On February 28, 2018, the Commissioner of the Ontario Securities Commission refused to rubber-stamp a settlement from a former chairman, chief executive officer, and president of a publicly traded company, MDC Partners, Inc.
The allegations against the former executive were that he improperly received over $10 million for personal expenses and failed to disclose these in the annual proxy statements.
In an enforcement action advanced against this executive by the U.S. Securities and Exchange Commission (“SEC”), the SEC found that he knowingly or recklessly, solicited proxies for his election as a director from investors without disclosing that he took millions worth of unauthorized funds from the Company. In settling the SEC’s claims, which he admitted for U.S. Bankruptcy laws only, he agreed with the allegations of wrongdoing and agree not to serve as an executive or officer of any publicly traded company for five (5) years. In re Miles S. Nadal, Securities Exchange Act of 1934 Release No. 80652 (May 11, 2017).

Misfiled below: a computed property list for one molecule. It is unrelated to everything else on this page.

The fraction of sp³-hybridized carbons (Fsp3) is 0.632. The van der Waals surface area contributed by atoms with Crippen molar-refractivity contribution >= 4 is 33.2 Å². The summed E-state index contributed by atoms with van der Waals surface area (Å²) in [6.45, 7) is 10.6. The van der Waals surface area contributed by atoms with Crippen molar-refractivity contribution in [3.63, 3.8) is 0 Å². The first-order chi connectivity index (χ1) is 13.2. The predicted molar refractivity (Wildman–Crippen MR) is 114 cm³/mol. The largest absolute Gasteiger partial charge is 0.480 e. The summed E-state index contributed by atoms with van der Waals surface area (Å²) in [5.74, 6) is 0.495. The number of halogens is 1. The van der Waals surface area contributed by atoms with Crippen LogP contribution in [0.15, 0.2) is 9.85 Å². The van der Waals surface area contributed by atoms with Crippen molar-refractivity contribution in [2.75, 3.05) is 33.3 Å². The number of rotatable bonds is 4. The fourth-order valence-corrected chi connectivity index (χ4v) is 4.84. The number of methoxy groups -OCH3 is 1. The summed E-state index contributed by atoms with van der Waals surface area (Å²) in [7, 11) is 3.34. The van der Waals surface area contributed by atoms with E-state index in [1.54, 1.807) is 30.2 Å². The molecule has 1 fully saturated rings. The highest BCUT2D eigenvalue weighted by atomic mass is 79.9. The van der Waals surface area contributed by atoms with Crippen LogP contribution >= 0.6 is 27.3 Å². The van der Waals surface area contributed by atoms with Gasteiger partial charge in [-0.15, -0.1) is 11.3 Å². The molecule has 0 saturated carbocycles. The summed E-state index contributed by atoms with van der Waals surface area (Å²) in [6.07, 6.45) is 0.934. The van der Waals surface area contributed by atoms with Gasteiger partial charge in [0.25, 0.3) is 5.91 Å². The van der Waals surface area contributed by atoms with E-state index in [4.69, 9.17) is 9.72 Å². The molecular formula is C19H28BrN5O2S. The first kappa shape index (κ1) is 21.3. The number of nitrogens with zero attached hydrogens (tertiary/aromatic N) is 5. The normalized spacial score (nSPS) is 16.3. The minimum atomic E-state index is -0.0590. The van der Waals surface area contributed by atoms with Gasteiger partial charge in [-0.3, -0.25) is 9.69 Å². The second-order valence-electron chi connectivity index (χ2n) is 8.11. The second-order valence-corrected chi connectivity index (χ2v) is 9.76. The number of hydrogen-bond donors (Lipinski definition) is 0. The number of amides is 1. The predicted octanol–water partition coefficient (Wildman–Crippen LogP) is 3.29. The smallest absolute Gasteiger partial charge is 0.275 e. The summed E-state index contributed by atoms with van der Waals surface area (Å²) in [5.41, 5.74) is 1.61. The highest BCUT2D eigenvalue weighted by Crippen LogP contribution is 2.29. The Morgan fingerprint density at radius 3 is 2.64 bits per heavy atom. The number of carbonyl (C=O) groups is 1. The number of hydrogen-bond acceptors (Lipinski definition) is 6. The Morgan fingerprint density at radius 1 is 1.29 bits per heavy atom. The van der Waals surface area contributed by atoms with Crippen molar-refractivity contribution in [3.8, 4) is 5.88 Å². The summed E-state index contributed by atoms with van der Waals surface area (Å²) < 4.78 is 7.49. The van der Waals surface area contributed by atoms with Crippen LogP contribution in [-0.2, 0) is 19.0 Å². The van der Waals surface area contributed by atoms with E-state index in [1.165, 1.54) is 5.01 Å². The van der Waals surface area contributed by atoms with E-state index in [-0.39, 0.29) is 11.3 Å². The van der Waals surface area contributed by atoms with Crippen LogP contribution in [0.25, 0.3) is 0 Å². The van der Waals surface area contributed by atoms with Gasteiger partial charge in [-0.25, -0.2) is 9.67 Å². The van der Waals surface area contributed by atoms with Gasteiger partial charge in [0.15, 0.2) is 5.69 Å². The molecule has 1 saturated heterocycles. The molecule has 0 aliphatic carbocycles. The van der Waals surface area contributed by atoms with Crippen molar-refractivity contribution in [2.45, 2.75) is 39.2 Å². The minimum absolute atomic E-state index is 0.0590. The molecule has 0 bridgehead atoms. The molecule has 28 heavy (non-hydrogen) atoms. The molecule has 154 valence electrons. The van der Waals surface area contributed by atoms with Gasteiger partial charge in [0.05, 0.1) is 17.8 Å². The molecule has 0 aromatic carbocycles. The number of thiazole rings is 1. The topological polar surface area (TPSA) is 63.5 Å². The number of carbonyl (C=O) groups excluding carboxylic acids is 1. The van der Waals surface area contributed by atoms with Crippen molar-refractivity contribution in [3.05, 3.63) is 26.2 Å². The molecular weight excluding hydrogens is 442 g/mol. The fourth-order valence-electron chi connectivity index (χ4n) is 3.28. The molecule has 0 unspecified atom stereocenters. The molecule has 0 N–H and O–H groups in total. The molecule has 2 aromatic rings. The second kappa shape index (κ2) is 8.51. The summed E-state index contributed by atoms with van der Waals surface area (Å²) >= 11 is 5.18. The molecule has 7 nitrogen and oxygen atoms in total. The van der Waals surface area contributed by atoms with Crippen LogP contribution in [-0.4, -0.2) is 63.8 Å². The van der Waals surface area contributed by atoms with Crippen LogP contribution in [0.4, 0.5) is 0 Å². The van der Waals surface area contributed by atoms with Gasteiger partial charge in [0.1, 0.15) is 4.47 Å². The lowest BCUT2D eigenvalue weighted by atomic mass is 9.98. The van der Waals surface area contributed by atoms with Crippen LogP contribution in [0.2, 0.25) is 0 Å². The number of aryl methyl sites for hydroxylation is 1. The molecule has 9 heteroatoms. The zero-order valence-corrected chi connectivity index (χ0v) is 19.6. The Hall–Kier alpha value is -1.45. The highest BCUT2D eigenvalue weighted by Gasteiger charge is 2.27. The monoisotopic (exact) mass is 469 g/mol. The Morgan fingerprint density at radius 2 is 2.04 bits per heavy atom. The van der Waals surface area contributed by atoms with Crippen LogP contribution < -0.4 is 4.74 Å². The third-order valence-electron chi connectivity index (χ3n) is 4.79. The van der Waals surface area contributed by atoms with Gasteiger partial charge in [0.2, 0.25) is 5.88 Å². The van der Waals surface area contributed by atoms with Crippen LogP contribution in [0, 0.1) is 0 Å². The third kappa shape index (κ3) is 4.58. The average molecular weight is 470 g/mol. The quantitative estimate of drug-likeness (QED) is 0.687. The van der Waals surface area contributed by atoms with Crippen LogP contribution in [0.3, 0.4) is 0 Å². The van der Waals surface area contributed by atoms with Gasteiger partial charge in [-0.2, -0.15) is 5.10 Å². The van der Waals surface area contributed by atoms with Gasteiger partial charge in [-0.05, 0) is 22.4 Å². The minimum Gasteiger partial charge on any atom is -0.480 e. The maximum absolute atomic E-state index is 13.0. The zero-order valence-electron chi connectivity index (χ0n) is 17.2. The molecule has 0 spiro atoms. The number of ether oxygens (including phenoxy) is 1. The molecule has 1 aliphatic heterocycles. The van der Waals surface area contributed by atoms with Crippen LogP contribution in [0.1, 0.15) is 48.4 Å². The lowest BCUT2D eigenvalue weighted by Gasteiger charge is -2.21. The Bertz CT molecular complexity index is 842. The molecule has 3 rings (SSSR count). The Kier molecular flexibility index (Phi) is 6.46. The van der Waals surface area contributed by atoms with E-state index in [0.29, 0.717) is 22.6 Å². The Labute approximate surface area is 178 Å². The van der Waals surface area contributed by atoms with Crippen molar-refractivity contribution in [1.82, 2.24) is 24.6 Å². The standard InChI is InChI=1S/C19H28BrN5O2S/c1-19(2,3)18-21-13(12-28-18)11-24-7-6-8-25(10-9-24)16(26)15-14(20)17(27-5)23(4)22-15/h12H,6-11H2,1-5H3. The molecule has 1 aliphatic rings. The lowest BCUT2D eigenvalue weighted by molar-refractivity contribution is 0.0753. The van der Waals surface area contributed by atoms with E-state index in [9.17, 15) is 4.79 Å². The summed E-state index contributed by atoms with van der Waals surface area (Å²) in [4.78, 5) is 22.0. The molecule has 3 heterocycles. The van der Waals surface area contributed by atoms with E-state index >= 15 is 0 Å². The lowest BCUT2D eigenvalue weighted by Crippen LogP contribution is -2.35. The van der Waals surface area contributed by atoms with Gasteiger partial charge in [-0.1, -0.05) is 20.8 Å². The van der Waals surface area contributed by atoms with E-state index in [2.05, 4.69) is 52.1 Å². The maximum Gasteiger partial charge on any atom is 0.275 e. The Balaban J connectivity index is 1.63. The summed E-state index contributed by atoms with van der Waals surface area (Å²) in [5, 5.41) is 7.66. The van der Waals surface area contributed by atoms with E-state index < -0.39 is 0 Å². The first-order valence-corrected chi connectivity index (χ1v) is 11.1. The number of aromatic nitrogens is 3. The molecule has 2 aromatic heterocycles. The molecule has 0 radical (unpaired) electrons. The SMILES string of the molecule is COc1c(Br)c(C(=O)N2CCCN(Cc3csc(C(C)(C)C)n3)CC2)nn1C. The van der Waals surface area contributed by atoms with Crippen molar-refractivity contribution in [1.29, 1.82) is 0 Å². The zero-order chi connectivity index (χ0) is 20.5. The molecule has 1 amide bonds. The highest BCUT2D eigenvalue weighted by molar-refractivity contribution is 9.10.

The Ontario Securities Commission also advanced claims against this executive. The Commissioner, however, refused to accept the quick settlement offer and ordered an oral hearing to answer various outstanding questions about the ramifications of his admissions in the foreign proceeding.
In this case,…, the SEC made findings of fact and of multiple violations of the 1934 Act in its order, and Nadal admitted these findings for specific purposes under the U.S. Bankruptcy Code. The effect of these provisions of the SEC Order, therefore, must be addressed, and the parties should have an opportunity to do so, if so advise, before the Panel makes any determination of the terms of any reciprocal order that may be in the public interest. In re Miles S. Nadal, 2018 ONSEC 9, at para. 32.